Old school: new ideas Coventry Study Committee closes door on International Academy

Coventry School Study Committee viewing school interior at its first meeting
The Coventry School Study Committee continued to explore use recommendations for the empty building in Coventry Village at its April 22 meeting.

Committee member Eric Coble, a member of the Board of Education and a resident of the neighborhood, presented a draft of the school district’s innovative new partnership in an International Baccalaureate School, slated to begin in August 2009, and proposed the program be located at Coventry.

Initially serving 80 students and adding a new grade each year, the school will offer a Chinese language immersion curriculum and will be run in partnership with the Shaker Heights City School District, the Cleveland City School District, Cleveland State University, and Case Western Reserve University.

While saying the district is “going forward with it no matter the location” Superintendent Deborah Delisle said the program would be a difficult fit for Coventry. Delisle said using the Coventry building would pose a financial challenge, and the initial student group would be so small the cost of setting up the school and housing them at Coventry would be a problem. When asked about allowing the program to co-exist with other tenants in the building, Delisle said she wasn't certain of the legalities of co-mingling uses. She explained the district has an open school in mind to accommodate the new program and a site closer to the Cleveland border is preferable.

Heights Arts, a local arts organization, is discussing the feasibility of creating a community arts center with other arts and education nonprofits. Director Peggy Spaeth, who also serves on the committee, said they are exploring the financial and environmental benefits of "greening" the energy technology of the building.To gauge the building’s potential for that upgrade Heights Arts has contracted with the Renaissance Group to perform an energy audit on May 12.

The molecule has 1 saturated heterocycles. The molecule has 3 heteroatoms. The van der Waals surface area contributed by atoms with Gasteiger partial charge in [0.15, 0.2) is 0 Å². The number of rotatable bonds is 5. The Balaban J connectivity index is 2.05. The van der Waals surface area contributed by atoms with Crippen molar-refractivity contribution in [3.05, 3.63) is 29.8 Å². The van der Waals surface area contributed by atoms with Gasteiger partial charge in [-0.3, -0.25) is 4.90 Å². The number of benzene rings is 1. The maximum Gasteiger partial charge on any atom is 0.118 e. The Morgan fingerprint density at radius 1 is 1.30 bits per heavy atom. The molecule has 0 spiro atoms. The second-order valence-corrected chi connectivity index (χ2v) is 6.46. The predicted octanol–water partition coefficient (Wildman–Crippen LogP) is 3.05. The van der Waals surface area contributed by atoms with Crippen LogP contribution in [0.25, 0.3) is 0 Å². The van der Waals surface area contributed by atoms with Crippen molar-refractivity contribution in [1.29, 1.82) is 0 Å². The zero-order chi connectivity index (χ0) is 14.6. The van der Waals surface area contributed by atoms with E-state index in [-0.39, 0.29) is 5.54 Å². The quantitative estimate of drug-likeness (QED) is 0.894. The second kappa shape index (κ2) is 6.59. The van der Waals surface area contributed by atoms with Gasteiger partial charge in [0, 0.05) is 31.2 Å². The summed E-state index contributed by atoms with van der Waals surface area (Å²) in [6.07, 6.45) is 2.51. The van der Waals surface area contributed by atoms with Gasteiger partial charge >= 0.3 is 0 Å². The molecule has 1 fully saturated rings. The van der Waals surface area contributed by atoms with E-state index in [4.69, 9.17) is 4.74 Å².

The committee encouraged Heights Arts to develop a more detailed plan for their ideas and said it will consider a recommendation allowing Heights Arts time to prepare the necessary feasibility plan to present to the board of education later in the year.

Superintendent Delisle floated the idea of studying the legal structure and issues associated with an agreement to lease the land as new green space for a dollar a year to the city of Cleveland Heights, provided the building were razed at a cost to the district of $500,000. Under the parkland scenario the city would take over maintenance costs while the district retained ownership for possible future use.

Dropped from further consideration were re-use as a school of any type, development for commercial or business use, or use as a community center.

The district stated definitively that it has no plans to re-use the building for either educational or administrative purposes, but has not made any decisions about selling the property.

Developing the property for commercial use is no longer being considered due to zoning issues, costly financial and physical challenges to retrofitting the existing structure, and lack of interest among developers.

Other potential concepts dropped from consideration were a community center and daycare or preschool programming.

Committee encourages neighborhood input at next meeting

The committee is moving forward with three scenarios that hold what they feel are the most realistic options for the property's future use: residential development; the creation of a regional arts center; or razing the building to create new parkland for the neighborhood.

To date, the district has had no serious proposals from residential developers. However, development of the property for residential use remains a possibility as the property is zoned for housing.

A live/work option was briefly discussed. Although not zoned for that use, Committee member and CH Planning Director Richard Wong said “the city is always open to zoning exceptions if the neighborhood welcomes it.”

The committee will meet two more times before making its recommendations to the Lay Finance Committee, which will in turn make its recommendations to the board of education.

While previous meetings have not allowed the public to speak, the next meeting will allow public comment.

Sarah Wean is a Coventry Village resident.



Read More on Neighborhoods
Volume 1, Issue 2, Posted 12:40 AM, 04.23.2008